Scripture   Ephesians 4:1-7  

In light of all this, here’s what I want you to do. While I’m locked up here, a prisoner for the Master, I want you to get out there and walk—better yet, run!—on the road God called you to travel. I don’t want any of you sitting around on your hands. I don’t want anyone strolling off, down some path that goes nowhere. And mark that you do this with humility and discipline—not in fits and starts, but steadily, pouring yourselves out for each other in acts of love, alert at noticing differences and quick at mending fences.

You were all called to travel on the same road and in the same direction, so stay together, both outwardly and inwardly. You have one Master, one faith, one baptism, one God and Father of all, who rules over all, works through all, and is present in all. Everything you are and think and do is permeated with Oneness.

But that doesn’t mean you should all look and speak and act the same. Out of the generosity of Christ, each of us is given his own gift.

Message    ”Pouring”    Rev. James R. Renfrew

      Pouring.  In our family growing up there were a couple of rules at the dinner table. One was that there was never a milk carton on the table, the milk had to be poured into a pitcher, first.  And when you poured from the pitcher you could only fill the glass three quarters full.  Why, because if the table shakes, very likely with three children at the table, the milk won’t spill over the brim.

Pouring. Your French fries need ketchup, but nothing comes out of the bottle, and you tap the bottom of the bottle once more, you slap it harder, and it pours out all at once, now a deep a lake of ketchup drowning your fries.

Pouring.  I was running, late, trying to catch the uptown local #1 from Columbus Circle back to Union Seminary on 120th Street in New York City, but it was rush hour, and crowds of people were pouring every which way, up and down the stairs and escalators, crowded around too few turnstiles, pouring in and out of the subway cars.  With so many people it was hard to get on board, and once on squished like too many sardines in too small a can.

Pouring.  The week I spent at Camp Whitman in July was an experience of daily thunderstorms passing overhead, the rainwater pelted the roof, rainwater overflowed the gutters and downspouts, left deep puddles everywhere, and, of course, everyone got soaked!  At some point you just give up trying to stay dry and you delight at getting wet!

Pouring.  And now we get to the Letter to the Ephesians. We’re pretty far into the letter now, and the case for active faith is building.  And here are the wise words:  “don’t just sit there, get up.  Get up!  Don’t just mosey along aimlessly, here and there, run on the road God has sent you to follow. Run!  With this vivid image to excite and energize you, it’s not just running, it’s pouring yourselves out for each other in acts of love.”

Pouring. So I begin imagining what it looks like from across the street when we are done with our Sunday service, and there we are pouring out the door, to enjoy porch fellowship goodies on the front lawn, and then spreading out into the world like a flowing stream, like a mighty torrent.  Going to all of the places that God intends for us to go.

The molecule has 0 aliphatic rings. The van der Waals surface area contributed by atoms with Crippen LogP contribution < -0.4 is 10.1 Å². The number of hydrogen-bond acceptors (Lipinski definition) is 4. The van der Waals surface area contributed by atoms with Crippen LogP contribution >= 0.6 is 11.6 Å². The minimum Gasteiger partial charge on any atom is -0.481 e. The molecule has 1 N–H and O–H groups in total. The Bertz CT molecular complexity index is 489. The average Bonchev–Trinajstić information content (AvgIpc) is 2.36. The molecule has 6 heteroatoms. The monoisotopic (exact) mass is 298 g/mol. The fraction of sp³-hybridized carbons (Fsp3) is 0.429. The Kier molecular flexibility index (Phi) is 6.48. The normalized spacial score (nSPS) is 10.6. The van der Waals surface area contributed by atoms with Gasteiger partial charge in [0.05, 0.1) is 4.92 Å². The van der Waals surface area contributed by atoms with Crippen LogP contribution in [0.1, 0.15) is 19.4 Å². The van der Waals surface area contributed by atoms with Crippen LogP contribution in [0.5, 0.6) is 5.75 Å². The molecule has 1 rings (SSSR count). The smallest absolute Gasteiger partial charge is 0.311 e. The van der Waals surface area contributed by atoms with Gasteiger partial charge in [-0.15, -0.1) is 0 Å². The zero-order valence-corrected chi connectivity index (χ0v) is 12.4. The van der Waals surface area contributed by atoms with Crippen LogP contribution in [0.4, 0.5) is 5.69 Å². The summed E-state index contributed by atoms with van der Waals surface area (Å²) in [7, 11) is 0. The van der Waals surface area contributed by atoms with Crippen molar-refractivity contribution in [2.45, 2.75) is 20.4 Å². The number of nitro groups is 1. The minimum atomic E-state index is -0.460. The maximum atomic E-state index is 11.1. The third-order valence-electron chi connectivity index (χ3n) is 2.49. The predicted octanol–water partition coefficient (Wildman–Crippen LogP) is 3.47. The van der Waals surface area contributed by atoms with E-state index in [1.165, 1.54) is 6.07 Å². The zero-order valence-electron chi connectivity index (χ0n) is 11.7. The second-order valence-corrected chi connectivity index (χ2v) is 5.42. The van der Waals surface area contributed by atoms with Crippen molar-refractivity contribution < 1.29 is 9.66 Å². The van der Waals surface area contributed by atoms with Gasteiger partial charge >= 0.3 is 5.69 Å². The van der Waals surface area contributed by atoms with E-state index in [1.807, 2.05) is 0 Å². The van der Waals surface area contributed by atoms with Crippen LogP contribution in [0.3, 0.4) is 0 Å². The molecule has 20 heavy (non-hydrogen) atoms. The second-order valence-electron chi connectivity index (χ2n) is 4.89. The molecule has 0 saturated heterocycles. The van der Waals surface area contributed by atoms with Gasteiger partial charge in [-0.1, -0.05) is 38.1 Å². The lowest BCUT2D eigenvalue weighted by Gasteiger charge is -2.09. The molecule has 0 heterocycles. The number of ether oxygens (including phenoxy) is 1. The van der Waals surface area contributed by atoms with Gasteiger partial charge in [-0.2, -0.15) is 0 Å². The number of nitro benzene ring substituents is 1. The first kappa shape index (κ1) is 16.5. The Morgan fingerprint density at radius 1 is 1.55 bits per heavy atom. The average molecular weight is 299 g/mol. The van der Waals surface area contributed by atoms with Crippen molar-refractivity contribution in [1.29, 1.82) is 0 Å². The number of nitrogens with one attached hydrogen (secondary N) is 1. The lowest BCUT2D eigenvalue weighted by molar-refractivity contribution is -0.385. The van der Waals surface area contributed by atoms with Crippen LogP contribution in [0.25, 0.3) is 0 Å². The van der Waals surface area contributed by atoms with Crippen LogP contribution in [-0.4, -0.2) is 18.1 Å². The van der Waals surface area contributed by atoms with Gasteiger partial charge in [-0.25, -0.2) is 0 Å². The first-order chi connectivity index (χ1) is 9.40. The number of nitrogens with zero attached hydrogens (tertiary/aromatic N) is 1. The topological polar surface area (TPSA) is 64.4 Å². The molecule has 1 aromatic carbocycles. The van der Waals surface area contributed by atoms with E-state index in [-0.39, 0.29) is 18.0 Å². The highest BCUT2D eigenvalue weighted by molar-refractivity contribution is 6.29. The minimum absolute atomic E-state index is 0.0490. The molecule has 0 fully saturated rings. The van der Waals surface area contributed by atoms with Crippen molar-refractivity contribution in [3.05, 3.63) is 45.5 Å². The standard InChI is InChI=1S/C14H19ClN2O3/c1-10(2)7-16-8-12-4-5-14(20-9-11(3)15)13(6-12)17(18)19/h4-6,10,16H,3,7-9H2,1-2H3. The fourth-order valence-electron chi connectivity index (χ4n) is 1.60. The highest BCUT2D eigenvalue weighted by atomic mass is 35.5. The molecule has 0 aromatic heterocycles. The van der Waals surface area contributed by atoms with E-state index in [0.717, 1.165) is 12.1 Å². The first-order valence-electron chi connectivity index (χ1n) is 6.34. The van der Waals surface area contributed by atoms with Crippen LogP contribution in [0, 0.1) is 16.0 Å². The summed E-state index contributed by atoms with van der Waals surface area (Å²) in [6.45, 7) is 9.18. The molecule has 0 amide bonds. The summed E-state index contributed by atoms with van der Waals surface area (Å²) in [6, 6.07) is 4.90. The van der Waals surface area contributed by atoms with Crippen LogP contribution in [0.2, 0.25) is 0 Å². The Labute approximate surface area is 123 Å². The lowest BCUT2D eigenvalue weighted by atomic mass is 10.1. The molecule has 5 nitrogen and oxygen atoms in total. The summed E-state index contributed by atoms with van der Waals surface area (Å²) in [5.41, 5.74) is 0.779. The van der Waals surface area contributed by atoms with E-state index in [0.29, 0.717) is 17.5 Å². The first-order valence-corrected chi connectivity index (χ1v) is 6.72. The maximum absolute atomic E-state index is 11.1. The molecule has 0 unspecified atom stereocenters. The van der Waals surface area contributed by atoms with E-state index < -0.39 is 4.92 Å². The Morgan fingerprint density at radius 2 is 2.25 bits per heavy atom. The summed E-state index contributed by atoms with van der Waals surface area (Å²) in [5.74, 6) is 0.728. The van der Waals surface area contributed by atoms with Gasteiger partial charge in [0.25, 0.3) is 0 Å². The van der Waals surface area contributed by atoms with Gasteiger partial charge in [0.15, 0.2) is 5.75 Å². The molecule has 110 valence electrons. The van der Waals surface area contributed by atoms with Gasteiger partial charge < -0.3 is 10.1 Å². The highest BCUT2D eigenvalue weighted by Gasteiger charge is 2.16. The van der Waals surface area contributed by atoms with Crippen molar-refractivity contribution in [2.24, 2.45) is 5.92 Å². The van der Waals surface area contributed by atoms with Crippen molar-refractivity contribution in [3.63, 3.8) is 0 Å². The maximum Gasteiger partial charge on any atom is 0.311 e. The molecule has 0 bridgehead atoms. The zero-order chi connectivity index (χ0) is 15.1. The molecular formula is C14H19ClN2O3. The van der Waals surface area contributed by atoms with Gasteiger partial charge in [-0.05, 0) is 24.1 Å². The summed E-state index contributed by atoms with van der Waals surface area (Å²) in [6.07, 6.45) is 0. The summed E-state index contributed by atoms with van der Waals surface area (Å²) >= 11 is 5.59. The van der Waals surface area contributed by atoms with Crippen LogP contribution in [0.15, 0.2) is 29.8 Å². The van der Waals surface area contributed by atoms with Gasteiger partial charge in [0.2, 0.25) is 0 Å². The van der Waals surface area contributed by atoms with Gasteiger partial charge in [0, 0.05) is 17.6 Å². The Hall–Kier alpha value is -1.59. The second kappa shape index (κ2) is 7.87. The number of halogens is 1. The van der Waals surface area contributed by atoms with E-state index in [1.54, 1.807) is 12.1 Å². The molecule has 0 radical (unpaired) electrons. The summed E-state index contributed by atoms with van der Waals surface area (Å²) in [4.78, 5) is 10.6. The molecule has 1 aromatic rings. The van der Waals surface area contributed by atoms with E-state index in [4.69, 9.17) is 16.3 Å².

Pouring. A mighty torrent.  Fell yourself lifted up and moved along by the rolling tumbling waves.  Well, a bit of exaggeration there, a bit of hyperbole.  The truth is that it is rarely that mighty torrent, like on the bulletin cover.  It’s more like a quiet little stream that soon sinks into the ground.

Pouring. But we like the image of our people pouring out the door with a commitment to mission, to soak the world in blessings and love.

Pouring. What I love about our church is a commitment to mission, it’s not what we say, it’s what we do that really matters.  What we are lacking is guidance for mission. We can be that kind of missional church but we’re going to have to connect a few dots.

Our Mission Committee has not met in quite a while and it’s time for a new beginning. In September we are re-starting and re-grouping around mission, and we hope that you will want to be a part of it. Our mission begins with the passion we feel from faith, our mission is vital, our mission is what gives us visibility in the community; our mission is how our community knows who and what we are, our mission dissolves the barrier between inside and outside, our mission changes the world and changes ourselves.  Tuesday, September 14, 6:30 PM is date and time.  Where are we, where have we come from, and where are we going in mission?  Let’s find out!

Pouring. As a vital congregation, mission doesn’t just happen on its own, it takes some thought, reflection and discernment. Who are we, what do have to offer, and what is needed? I love the image of the blessings pouring out into the world that we have found in the Letter to the Ephesians.

It was while I was in our youth group at the First Presbyterian Church of New Canaan, Connecticut, that I first remember having the feeling of being in that mighty torrent of blessings. Early one Saturday morning we loaded up several cars with furniture and other needed items for the Church of Sea and Land, a very poor Presbyterian congregation in Chinatown, New York City. I remember we were all jammed in-between the chairs and boxes, but what a great feeling as the mission torrent rolled us along down the highway into the city, new challenges and adventures awaiting us. It felt good. It still does! Pouring.